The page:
This book is about love, hope, friendship, grieving, loss, forgiveness, acceptance and letting go. I love it. It's beautifully written and tugs at your heart strings. It takes you on a whirlwind of emotions - laughing one minute and then sobbing the next. It is truly one of those books that you will never forget.
The characters were amazing and you felt connected to them, there's no other way to describe them. They felt real, their emotions felt real. I absolutely adored Zach, he tugged at my heart strings and made me want to reach through the book and just give him a nice big, friendly hug. To me he suffered the most but he always seemed to pick himself up and carry on even when he just wanted to curl up and grieve for his loss. Lexi was wonderfully written about, she was a well developed character, the way she grew in the book was astonishing. Jude was another character who was well developed she's one of those overbearing mums but her heart was always in the right place until she lost sight of who she was.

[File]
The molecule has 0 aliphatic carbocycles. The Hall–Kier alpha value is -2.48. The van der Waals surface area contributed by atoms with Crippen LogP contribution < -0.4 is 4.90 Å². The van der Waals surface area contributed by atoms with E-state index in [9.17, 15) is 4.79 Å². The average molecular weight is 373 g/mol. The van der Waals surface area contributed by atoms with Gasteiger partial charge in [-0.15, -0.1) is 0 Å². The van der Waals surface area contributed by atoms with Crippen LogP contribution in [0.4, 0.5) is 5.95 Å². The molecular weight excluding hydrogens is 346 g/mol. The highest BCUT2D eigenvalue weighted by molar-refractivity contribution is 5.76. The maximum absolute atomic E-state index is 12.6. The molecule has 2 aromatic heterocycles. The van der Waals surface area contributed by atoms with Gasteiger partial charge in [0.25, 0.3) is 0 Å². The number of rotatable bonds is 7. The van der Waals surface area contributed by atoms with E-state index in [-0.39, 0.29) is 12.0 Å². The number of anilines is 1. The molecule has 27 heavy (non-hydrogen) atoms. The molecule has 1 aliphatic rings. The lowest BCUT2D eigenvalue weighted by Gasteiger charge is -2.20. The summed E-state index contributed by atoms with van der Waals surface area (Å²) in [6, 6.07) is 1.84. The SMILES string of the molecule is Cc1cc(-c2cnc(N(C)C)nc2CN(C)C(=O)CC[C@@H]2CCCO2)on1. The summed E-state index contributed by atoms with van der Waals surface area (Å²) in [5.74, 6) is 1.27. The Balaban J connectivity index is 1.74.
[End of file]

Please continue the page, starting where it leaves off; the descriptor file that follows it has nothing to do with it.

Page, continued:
The book tied up nicely at the end. It all came together nicely and didn't leave you questioning anything. Even though I read this book a few years ago I still had no idea what was going to happen next. The story was gripping and definitely makes you want to keep turning the page. I will be recommending this book for years to come.